LOS ANGELES - It's early for many Americans still sloshing through winter to plan their gardens, home improvements and spring sports leagues, but stores gearing up for warmer weather are fretting that they won't have some products to sell due to a labor crisis at West Coast seaports.
The critical gateways for international trade have become more like parking lots for massive cargo ships that haul a you-name-it selection of consumer goods made in Asia and return there with U.S. exports. The result: Containers of shovels, fencing, bathroom tiles, shoes, even parts to make summer camp footlockers are stuck at the docks or on ships anchored just offshore. So are car parts, medical equipment and furniture. And U.S.-produced perishables, including meat and produce, are unable to be sent to Asian consumers.
"Someday the snow will melt back East. There's a huge market for those home-improvement and garden articles," said Mark Hirzel, president of the Los Angeles Customs Brokers and Freight Forwarders Association, whose members help companies get imports to distribution warehouses and send exports overseas.
For now, many of those products are stuck. Dockworkers and their employers have been negotiating a new contract since May, but in recent weeks talks have stalled, all but paralyzing 29 ports that handle about one-quarter of U.S. international trade. That's around $1 trillion worth of cargo annually.
In the latest twist, companies that run marine terminals locked out the majority of dockworkers Thursday. Employers didn't call crews to operate the towering cranes that hoist cargo on and off ships. The partial lockout also is planned for Saturday, Sunday and Monday. Each is either a holiday or weekend for which employers would have to pay dockworkers extra - and with contract dispute, that is not going to happen. Friday is a normal workday and employers plan to hire full crews.
Employers say dockworkers have intentionally slowed their work for months and won't be rewarded with higher wages. The dockworkers' union denies slowing work. Talks have stalled over how to arbitrate future workplace disputes.
Some of the biggest issues, including health care, have been resolved with tentative agreements. Pay remains an issue in the negotiations. The Pacific Maritime Association, which represents terminal operators and shipping lines, says the average full-time longshoreman makes $147,000 annually.
The International Longshore and Warehouse Union vigorously disputes that figure. Spokesman Craig Merrilees said wages typically range from $26 to $36 an hour and noted that many longshoremen are not full-time employees.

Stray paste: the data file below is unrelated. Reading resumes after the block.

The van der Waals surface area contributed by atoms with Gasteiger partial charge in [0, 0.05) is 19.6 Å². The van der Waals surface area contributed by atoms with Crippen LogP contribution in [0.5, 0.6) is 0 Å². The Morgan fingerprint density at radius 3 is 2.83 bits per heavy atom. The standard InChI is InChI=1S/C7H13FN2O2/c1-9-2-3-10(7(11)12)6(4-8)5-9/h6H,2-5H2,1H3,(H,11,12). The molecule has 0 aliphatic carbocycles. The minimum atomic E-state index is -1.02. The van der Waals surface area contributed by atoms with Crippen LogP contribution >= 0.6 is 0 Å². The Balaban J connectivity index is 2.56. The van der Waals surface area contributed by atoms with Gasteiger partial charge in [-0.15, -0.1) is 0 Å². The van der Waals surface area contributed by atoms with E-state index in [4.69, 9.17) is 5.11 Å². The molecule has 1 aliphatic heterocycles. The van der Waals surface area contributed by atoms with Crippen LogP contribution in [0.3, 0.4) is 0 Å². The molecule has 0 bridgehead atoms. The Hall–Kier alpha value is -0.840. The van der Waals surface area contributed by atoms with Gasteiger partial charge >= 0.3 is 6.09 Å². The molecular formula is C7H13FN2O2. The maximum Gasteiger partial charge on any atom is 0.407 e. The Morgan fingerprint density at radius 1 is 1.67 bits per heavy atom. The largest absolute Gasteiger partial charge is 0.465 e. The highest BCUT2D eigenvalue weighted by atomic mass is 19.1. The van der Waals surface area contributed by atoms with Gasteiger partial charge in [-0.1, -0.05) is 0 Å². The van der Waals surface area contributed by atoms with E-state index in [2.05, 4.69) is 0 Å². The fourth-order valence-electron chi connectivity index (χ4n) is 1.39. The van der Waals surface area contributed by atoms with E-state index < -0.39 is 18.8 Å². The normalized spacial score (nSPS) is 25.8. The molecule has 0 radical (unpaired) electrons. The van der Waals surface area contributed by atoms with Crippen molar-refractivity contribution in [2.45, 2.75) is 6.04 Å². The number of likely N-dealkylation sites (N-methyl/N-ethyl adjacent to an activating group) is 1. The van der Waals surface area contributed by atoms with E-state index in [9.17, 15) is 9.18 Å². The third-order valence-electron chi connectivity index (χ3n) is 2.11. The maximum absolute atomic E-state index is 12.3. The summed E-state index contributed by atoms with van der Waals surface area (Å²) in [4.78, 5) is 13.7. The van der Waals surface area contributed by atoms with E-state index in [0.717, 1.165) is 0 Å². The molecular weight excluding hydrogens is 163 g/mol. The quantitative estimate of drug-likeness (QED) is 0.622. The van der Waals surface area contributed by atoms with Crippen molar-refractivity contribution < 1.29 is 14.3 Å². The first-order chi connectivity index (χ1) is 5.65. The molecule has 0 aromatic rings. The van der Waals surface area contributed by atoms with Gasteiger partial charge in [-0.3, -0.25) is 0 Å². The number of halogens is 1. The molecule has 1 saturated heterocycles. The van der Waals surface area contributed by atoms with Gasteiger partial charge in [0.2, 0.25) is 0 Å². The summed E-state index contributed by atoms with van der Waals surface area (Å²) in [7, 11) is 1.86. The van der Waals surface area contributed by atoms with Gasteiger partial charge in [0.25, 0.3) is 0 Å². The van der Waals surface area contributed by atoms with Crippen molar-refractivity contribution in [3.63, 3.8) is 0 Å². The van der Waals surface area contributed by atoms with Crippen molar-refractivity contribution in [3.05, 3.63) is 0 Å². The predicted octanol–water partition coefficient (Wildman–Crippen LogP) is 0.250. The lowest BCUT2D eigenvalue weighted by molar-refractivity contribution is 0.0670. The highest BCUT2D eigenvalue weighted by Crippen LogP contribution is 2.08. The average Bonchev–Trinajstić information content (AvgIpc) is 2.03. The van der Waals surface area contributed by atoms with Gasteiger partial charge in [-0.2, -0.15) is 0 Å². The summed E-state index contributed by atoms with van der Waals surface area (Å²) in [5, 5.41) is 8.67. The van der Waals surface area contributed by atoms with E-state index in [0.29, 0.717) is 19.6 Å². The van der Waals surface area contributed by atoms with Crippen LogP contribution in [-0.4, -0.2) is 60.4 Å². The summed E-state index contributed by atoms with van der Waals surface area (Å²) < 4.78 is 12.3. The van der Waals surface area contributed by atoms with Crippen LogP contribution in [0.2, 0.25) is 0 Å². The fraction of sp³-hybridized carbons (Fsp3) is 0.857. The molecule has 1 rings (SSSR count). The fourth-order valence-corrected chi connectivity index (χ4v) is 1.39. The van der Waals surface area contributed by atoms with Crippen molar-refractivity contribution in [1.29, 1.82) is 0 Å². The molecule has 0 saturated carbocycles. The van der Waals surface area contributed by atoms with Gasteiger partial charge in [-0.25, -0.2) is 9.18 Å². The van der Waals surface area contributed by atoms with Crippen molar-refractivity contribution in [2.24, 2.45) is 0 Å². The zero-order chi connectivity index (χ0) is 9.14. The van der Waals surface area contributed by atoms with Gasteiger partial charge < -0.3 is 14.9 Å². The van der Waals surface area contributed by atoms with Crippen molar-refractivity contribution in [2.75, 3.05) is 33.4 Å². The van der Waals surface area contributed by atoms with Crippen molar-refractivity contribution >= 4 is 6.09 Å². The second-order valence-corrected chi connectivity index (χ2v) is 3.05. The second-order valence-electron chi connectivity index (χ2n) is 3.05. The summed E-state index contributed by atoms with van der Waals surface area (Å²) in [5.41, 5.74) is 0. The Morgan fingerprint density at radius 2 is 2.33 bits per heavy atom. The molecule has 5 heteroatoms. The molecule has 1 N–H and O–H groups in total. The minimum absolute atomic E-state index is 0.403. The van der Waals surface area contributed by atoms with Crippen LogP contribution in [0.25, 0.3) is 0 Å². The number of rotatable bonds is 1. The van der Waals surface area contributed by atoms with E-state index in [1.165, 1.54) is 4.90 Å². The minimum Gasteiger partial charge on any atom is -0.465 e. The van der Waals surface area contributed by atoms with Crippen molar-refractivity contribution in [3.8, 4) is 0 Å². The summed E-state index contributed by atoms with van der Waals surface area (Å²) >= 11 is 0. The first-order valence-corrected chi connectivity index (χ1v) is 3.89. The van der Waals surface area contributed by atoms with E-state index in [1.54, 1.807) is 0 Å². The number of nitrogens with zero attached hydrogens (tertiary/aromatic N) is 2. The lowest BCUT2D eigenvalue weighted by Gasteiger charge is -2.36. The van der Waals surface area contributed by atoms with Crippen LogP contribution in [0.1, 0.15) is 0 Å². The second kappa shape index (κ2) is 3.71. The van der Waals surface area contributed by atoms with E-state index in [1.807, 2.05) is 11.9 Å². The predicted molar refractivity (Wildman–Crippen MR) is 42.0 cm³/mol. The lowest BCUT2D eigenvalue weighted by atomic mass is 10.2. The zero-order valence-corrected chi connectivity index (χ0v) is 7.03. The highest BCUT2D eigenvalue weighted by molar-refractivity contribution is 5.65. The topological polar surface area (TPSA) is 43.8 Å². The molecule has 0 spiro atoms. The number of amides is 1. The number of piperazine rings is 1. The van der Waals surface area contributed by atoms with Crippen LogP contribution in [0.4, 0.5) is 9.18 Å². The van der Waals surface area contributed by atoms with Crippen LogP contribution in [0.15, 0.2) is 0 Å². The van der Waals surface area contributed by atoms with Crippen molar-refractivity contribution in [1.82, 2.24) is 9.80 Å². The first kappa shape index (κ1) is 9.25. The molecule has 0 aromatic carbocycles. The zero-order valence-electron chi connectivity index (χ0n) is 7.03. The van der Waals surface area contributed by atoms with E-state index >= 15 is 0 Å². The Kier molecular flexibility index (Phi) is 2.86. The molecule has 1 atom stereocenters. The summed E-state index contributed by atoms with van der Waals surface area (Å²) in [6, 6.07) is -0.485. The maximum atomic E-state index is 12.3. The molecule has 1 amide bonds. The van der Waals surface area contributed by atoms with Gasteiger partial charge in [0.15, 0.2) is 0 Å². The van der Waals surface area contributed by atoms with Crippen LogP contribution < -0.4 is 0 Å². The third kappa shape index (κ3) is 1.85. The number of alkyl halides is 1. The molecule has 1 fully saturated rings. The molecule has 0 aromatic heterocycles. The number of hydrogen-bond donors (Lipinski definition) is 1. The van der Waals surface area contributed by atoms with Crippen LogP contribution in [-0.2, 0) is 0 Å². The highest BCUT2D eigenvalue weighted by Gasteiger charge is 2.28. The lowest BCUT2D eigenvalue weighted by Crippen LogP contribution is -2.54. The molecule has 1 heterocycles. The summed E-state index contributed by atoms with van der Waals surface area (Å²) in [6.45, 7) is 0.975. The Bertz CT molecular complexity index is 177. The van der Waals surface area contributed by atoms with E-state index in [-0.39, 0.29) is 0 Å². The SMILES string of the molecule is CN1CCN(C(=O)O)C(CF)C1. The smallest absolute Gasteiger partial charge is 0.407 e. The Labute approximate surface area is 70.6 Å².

As the two sides quarrel, a backup of ships that extends into the Pacific will only grow. On Thursday, 14 ships laden with containers of goods were anchored outside the ports of Los Angeles and Long Beach; another 11 were awaiting berths outside the ports of Oakland or Seattle and Tacoma in Washington.
Among the importers with goods on the water is AICO Furniture, whose manufacturers are in Asia. In total, 70 containers are either stuck or on their way with no obvious way to get unloaded, said Martin Ploy, the company's president.
"When Mrs. Jones calls the furniture store and says, 'I've been waiting for months now. When am I going to get this?' they don't have a good answer," Ploy said. "It challenges everybody's credibility. The consumer gets angry with the retailer, the retailer gets angry with us. And of course, we're angry with this whole situation here."
At a Capitol Hill news conference, lawmakers discussed other impacts of the backlog. Rep. Bob Gibbs, R-Ohio, said a major supplier of medical equipment in his state told him it is rationing protective clothing for health care workers because of trouble getting imports. Exporters also are suffering, notably producers of products such as hay and potatoes, as well as pork and beef.
"There's nothing we produce in agriculture or forest products that can't be sourced somewhere else in the world," said Peter Friedmann, executive director of the Agriculture Transportation Coalition. "You can get it somewhere else in the world, and they are."
Cargo began moving slowly across the troubled West Coast waterfront months ago. Containers that used to take two or three days to hit the highway have been taking a week or more. Some importers have reacted by diverting shipments to ports on the East and Gulf coasts. Others have turned to air cargo, paying a premium that can be five or more times more than the cost of sea-borne shipments.
In recent days, the union said companies are exaggerating the extent of congestion so they can cut dockworker shifts and pressure negotiators into a contract agreement. Negotiations resumed Thursday in San Francisco -- the first day the two sides have met since Feb. 6 -- amid increasing pressure from elected officials and businesses to reach a deal.